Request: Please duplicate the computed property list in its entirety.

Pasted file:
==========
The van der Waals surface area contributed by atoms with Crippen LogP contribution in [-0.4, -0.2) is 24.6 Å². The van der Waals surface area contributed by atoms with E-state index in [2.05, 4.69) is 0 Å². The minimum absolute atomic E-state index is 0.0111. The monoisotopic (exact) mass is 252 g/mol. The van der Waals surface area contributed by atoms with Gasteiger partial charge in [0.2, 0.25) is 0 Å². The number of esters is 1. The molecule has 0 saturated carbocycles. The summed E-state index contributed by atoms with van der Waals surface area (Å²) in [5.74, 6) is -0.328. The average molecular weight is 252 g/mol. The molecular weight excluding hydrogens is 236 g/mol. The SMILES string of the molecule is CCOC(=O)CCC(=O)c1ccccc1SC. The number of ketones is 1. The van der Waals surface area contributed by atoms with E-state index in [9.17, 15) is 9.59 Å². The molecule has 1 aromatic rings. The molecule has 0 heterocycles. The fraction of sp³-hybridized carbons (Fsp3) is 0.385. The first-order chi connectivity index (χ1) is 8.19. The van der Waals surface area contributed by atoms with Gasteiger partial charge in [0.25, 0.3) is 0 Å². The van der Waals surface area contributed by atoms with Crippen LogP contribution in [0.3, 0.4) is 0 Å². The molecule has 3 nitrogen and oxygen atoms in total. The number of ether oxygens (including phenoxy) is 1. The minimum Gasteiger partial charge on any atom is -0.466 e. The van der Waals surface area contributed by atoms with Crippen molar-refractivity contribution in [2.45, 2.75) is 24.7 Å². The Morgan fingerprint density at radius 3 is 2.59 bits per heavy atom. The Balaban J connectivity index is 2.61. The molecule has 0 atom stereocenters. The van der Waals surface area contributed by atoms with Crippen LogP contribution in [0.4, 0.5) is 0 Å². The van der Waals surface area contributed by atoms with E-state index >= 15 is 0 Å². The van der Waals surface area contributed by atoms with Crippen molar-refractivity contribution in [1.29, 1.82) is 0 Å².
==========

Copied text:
The van der Waals surface area contributed by atoms with Crippen LogP contribution in [-0.4, -0.2) is 24.6 Å². The van der Waals surface area contributed by atoms with E-state index in [2.05, 4.69) is 0 Å². The minimum absolute atomic E-state index is 0.0111. The monoisotopic (exact) mass is 252 g/mol. The van der Waals surface area contributed by atoms with Gasteiger partial charge in [0.2, 0.25) is 0 Å². The number of esters is 1. The molecule has 0 saturated carbocycles. The summed E-state index contributed by atoms with van der Waals surface area (Å²) in [5.74, 6) is -0.328. The average molecular weight is 252 g/mol. The molecular weight excluding hydrogens is 236 g/mol. The SMILES string of the molecule is CCOC(=O)CCC(=O)c1ccccc1SC. The number of ketones is 1. The van der Waals surface area contributed by atoms with E-state index in [9.17, 15) is 9.59 Å². The molecule has 1 aromatic rings. The molecule has 0 heterocycles. The fraction of sp³-hybridized carbons (Fsp3) is 0.385. The first-order chi connectivity index (χ1) is 8.19. The van der Waals surface area contributed by atoms with Gasteiger partial charge in [0.25, 0.3) is 0 Å². The van der Waals surface area contributed by atoms with Crippen LogP contribution in [0.3, 0.4) is 0 Å². The molecule has 3 nitrogen and oxygen atoms in total. The number of ether oxygens (including phenoxy) is 1. The minimum Gasteiger partial charge on any atom is -0.466 e. The van der Waals surface area contributed by atoms with Crippen molar-refractivity contribution in [2.45, 2.75) is 24.7 Å². The Morgan fingerprint density at radius 3 is 2.59 bits per heavy atom. The Balaban J connectivity index is 2.61. The molecule has 0 atom stereocenters. The van der Waals surface area contributed by atoms with Crippen LogP contribution in [0.4, 0.5) is 0 Å². The van der Waals surface area contributed by atoms with E-state index >= 15 is 0 Å². The van der Waals surface area contributed by atoms with Crippen molar-refractivity contribution in [1.29, 1.82) is 0 Å².